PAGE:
The dizzying decline of Britain’s local newspapers: do you want the bad news, or the good news?

Twitter keeps historic brands relevant  to young readers

Ian Burrell
Sunday 31 August 2014 21:06 BST
Hot off the press: A newspaper vendor in Fleet Street in 1955
Hot off the press: A newspaper vendor in Fleet Street in 1955 (Getty Images)

The latest print circulation figures for Britain’s regional newspapers appear to show an industry driven to the precipice and staring at imminent extinction.

Sales are in freefall – down by an average of 13.5 per cent year-on-year in the first half of 2014. The poor South Wales Argus fell by an eye-watering 33.2 per cent and the Doncaster Star sold barely 1,000 copies a day.

The only exceptions to this trend are Scotland’s Sunday Herald, which added 1 per cent to circulation and has 10,000 online subscribers thanks to a policy of charging for its website, and the freely-distributed London Evening Standard (owned by the same company as The Independent and i), which grew by a hefty 27.2 per cent to 890,457 copies a day.

Yet this image of the local press as cornered and facing destruction is misleading. Nor is it the case that internet paywalls and free distribution offer the only escape route from an abyss.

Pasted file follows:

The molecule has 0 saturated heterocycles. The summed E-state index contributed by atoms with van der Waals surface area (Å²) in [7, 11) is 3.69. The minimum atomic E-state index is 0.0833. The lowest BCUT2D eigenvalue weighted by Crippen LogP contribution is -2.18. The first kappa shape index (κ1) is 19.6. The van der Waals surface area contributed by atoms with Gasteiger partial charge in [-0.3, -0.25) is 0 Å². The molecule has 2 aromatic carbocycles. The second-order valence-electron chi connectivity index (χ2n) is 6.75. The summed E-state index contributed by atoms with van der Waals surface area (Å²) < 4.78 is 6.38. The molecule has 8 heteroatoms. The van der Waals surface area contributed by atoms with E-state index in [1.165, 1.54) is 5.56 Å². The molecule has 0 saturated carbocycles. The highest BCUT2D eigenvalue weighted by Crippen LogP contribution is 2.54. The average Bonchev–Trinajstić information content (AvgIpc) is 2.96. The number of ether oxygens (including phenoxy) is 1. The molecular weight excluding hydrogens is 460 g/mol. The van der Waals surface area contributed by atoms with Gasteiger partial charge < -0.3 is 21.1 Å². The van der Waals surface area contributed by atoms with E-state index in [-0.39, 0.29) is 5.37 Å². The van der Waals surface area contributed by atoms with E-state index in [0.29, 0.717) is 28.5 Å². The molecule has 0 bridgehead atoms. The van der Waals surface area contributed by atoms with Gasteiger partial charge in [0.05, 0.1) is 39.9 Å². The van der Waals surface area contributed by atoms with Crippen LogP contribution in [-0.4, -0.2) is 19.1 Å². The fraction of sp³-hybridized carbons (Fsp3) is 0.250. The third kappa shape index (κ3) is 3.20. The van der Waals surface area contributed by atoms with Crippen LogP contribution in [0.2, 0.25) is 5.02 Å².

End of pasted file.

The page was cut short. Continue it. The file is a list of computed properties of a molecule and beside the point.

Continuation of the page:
Each weekday morning at 10.30am in the so-called “transformation room”, on the fourth floor of Northcliffe House in Kensington, west London, David Montgomery convenes a meeting of around 70 editors, managing directors and commercial executives from all outposts of the regional publisher Local World.

Those present discuss the previous days’ performances of their websites and how the rapidly-growing audiences have responded to individual stories.

“Monty” is an industry maverick who has made plenty of enemies for ruthlessly chasing margins while deriding traditional journalistic skills, such as sub-editing and news editing. But barely 18 months after Local World was set up to oversee a portfolio of more than 100 titles (including the Leicester Mercury and the Bristol Post), its chief executive can point to plenty of positives. Most impressively, the papers’ websites have built a collective audience of 16.4 million users a month.

Lisa Gordon, Local World’s corporate development director, notes that – while many national news sites draw a large portion of their audiences from overseas – 90 per cent of readers on local sites are based in the UK.

National advertiser brands such as Halifax, Vodafone and Ford have recently been drawn to Local World by the scale and targeting it can now offer.

Away from the obsessions of the national press, local news sites offer rich content on sports teams, exam results and modern phenomena such as school proms, generating a depth of user engagement which would be the envy of Fleet Street.

Increasingly, it’s users themselves who are supplying the content.

In a sleepy Lincolnshire market town, regional news publisher Johnston Press is conducting the “Bourne Experiment”. The Local in Bourne aims to source 75 per cent of its content from amateur contributors. According to Jeff Moriarty, chief digital and product officer at Johnston Press, the initiative has galvanised the paper and Yorkshire’s Pocklington Post, which was also ailing.